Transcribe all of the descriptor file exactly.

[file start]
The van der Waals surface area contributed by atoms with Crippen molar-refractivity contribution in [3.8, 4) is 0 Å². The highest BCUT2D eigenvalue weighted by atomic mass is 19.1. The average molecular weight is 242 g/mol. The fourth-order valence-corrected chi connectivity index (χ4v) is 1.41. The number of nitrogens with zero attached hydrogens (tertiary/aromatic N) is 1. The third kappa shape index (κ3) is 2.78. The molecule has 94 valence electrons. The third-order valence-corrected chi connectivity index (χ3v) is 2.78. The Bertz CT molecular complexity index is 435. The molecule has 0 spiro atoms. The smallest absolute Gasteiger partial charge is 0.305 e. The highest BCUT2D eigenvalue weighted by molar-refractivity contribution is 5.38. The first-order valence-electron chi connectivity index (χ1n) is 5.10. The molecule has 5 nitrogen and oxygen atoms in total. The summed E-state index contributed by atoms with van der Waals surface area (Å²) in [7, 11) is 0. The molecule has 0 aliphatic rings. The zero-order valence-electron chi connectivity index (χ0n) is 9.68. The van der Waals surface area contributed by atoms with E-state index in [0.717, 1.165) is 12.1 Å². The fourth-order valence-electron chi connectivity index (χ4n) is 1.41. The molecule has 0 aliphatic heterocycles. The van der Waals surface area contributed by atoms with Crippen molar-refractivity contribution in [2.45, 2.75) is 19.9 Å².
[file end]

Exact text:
The van der Waals surface area contributed by atoms with Crippen molar-refractivity contribution in [3.8, 4) is 0 Å². The highest BCUT2D eigenvalue weighted by atomic mass is 19.1. The average molecular weight is 242 g/mol. The fourth-order valence-corrected chi connectivity index (χ4v) is 1.41. The number of nitrogens with zero attached hydrogens (tertiary/aromatic N) is 1. The third kappa shape index (κ3) is 2.78. The molecule has 94 valence electrons. The third-order valence-corrected chi connectivity index (χ3v) is 2.78. The Bertz CT molecular complexity index is 435. The molecule has 0 spiro atoms. The smallest absolute Gasteiger partial charge is 0.305 e. The highest BCUT2D eigenvalue weighted by molar-refractivity contribution is 5.38. The first-order valence-electron chi connectivity index (χ1n) is 5.10. The molecule has 5 nitrogen and oxygen atoms in total. The summed E-state index contributed by atoms with van der Waals surface area (Å²) in [7, 11) is 0. The molecule has 0 aliphatic rings. The zero-order valence-electron chi connectivity index (χ0n) is 9.68. The van der Waals surface area contributed by atoms with E-state index in [0.717, 1.165) is 12.1 Å². The fourth-order valence-electron chi connectivity index (χ4n) is 1.41. The molecule has 0 aliphatic heterocycles. The van der Waals surface area contributed by atoms with Crippen molar-refractivity contribution in [2.45, 2.75) is 19.9 Å².